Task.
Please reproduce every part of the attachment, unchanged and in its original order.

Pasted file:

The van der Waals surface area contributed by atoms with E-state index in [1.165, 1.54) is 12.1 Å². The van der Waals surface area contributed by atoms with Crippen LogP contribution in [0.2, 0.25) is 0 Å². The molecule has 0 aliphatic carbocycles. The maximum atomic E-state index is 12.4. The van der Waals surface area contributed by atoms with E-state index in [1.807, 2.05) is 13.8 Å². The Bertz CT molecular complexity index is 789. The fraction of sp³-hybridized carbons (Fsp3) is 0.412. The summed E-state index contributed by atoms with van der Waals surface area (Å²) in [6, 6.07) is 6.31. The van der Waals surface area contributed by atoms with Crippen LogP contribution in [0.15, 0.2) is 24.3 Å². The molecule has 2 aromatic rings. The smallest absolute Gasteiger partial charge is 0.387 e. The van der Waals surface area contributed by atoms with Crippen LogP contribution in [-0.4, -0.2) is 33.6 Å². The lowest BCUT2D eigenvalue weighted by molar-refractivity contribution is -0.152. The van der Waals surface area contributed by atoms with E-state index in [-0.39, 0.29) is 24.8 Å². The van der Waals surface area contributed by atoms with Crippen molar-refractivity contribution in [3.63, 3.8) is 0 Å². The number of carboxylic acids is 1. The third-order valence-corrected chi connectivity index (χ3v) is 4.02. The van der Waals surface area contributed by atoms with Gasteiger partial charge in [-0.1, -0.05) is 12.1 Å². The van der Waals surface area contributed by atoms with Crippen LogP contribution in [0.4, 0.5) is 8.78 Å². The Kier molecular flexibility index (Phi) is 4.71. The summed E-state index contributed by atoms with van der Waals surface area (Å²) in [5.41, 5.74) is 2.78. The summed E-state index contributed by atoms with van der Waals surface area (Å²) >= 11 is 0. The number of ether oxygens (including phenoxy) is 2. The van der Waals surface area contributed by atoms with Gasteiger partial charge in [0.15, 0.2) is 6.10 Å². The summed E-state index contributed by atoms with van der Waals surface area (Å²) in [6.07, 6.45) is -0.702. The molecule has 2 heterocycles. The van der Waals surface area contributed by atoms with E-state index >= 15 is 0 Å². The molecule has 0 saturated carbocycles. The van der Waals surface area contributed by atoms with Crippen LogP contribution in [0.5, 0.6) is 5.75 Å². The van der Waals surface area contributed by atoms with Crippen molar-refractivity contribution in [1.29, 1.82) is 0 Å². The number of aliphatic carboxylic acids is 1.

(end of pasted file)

The van der Waals surface area contributed by atoms with E-state index in [1.165, 1.54) is 12.1 Å². The van der Waals surface area contributed by atoms with Crippen LogP contribution in [0.2, 0.25) is 0 Å². The molecule has 0 aliphatic carbocycles. The maximum atomic E-state index is 12.4. The van der Waals surface area contributed by atoms with E-state index in [1.807, 2.05) is 13.8 Å². The Bertz CT molecular complexity index is 789. The fraction of sp³-hybridized carbons (Fsp3) is 0.412. The summed E-state index contributed by atoms with van der Waals surface area (Å²) in [6, 6.07) is 6.31. The van der Waals surface area contributed by atoms with Crippen LogP contribution in [0.15, 0.2) is 24.3 Å². The molecule has 2 aromatic rings. The smallest absolute Gasteiger partial charge is 0.387 e. The van der Waals surface area contributed by atoms with Crippen LogP contribution in [-0.4, -0.2) is 33.6 Å². The lowest BCUT2D eigenvalue weighted by molar-refractivity contribution is -0.152. The van der Waals surface area contributed by atoms with E-state index in [-0.39, 0.29) is 24.8 Å². The van der Waals surface area contributed by atoms with Crippen molar-refractivity contribution in [3.63, 3.8) is 0 Å². The number of carboxylic acids is 1. The third-order valence-corrected chi connectivity index (χ3v) is 4.02. The van der Waals surface area contributed by atoms with Gasteiger partial charge in [-0.1, -0.05) is 12.1 Å². The van der Waals surface area contributed by atoms with Crippen LogP contribution in [0.4, 0.5) is 8.78 Å². The Kier molecular flexibility index (Phi) is 4.71. The summed E-state index contributed by atoms with van der Waals surface area (Å²) in [5.41, 5.74) is 2.78. The summed E-state index contributed by atoms with van der Waals surface area (Å²) >= 11 is 0. The number of ether oxygens (including phenoxy) is 2. The van der Waals surface area contributed by atoms with Gasteiger partial charge in [0.15, 0.2) is 6.10 Å². The summed E-state index contributed by atoms with van der Waals surface area (Å²) in [6.07, 6.45) is -0.702. The molecule has 2 heterocycles. The van der Waals surface area contributed by atoms with E-state index >= 15 is 0 Å². The molecule has 0 saturated carbocycles. The van der Waals surface area contributed by atoms with Crippen LogP contribution in [0.5, 0.6) is 5.75 Å². The van der Waals surface area contributed by atoms with Crippen molar-refractivity contribution in [1.29, 1.82) is 0 Å². The number of aliphatic carboxylic acids is 1.